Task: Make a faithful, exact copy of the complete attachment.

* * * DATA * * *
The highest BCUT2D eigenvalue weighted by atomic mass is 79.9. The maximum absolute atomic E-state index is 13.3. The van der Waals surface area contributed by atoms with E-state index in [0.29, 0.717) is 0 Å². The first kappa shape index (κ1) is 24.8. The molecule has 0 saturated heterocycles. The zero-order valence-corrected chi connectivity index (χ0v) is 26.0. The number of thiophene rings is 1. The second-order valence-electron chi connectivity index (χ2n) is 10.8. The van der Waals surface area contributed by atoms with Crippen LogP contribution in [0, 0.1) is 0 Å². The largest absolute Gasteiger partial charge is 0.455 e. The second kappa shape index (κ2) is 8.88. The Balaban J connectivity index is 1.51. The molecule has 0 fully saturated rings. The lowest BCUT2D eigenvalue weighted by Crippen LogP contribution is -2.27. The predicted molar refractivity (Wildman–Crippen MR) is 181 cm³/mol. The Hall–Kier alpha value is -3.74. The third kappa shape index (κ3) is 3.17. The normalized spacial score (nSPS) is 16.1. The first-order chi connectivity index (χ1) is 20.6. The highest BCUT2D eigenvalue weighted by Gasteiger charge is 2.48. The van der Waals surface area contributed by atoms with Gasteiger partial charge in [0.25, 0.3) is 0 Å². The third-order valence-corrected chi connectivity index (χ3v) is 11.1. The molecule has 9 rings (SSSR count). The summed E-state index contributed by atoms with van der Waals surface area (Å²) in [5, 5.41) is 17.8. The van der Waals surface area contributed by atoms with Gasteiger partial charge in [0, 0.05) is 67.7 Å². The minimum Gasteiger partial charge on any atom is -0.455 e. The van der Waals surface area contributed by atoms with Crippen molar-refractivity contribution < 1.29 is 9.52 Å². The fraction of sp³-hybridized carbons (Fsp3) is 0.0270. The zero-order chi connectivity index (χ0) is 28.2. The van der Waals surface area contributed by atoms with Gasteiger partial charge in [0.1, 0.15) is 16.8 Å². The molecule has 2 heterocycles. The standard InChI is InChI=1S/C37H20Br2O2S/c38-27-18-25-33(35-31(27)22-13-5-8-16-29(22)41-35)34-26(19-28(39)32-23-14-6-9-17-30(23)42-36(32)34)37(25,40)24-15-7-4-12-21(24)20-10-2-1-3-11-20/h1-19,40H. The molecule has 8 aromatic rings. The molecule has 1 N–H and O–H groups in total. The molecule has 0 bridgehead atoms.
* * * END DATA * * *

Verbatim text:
The highest BCUT2D eigenvalue weighted by atomic mass is 79.9. The maximum absolute atomic E-state index is 13.3. The van der Waals surface area contributed by atoms with E-state index in [0.29, 0.717) is 0 Å². The first kappa shape index (κ1) is 24.8. The molecule has 0 saturated heterocycles. The zero-order valence-corrected chi connectivity index (χ0v) is 26.0. The number of thiophene rings is 1. The second-order valence-electron chi connectivity index (χ2n) is 10.8. The van der Waals surface area contributed by atoms with Crippen LogP contribution in [0, 0.1) is 0 Å². The largest absolute Gasteiger partial charge is 0.455 e. The second kappa shape index (κ2) is 8.88. The Balaban J connectivity index is 1.51. The molecule has 0 fully saturated rings. The lowest BCUT2D eigenvalue weighted by Crippen LogP contribution is -2.27. The predicted molar refractivity (Wildman–Crippen MR) is 181 cm³/mol. The Hall–Kier alpha value is -3.74. The third kappa shape index (κ3) is 3.17. The normalized spacial score (nSPS) is 16.1. The first-order chi connectivity index (χ1) is 20.6. The highest BCUT2D eigenvalue weighted by Gasteiger charge is 2.48. The van der Waals surface area contributed by atoms with Gasteiger partial charge in [0.25, 0.3) is 0 Å². The third-order valence-corrected chi connectivity index (χ3v) is 11.1. The molecule has 9 rings (SSSR count). The summed E-state index contributed by atoms with van der Waals surface area (Å²) in [5, 5.41) is 17.8. The van der Waals surface area contributed by atoms with Gasteiger partial charge in [0, 0.05) is 67.7 Å². The minimum Gasteiger partial charge on any atom is -0.455 e. The van der Waals surface area contributed by atoms with Crippen molar-refractivity contribution < 1.29 is 9.52 Å². The fraction of sp³-hybridized carbons (Fsp3) is 0.0270. The zero-order chi connectivity index (χ0) is 28.2. The van der Waals surface area contributed by atoms with Gasteiger partial charge in [0.1, 0.15) is 16.8 Å². The molecule has 2 heterocycles. The standard InChI is InChI=1S/C37H20Br2O2S/c38-27-18-25-33(35-31(27)22-13-5-8-16-29(22)41-35)34-26(19-28(39)32-23-14-6-9-17-30(23)42-36(32)34)37(25,40)24-15-7-4-12-21(24)20-10-2-1-3-11-20/h1-19,40H. The molecule has 8 aromatic rings. The molecule has 1 N–H and O–H groups in total. The molecule has 0 bridgehead atoms.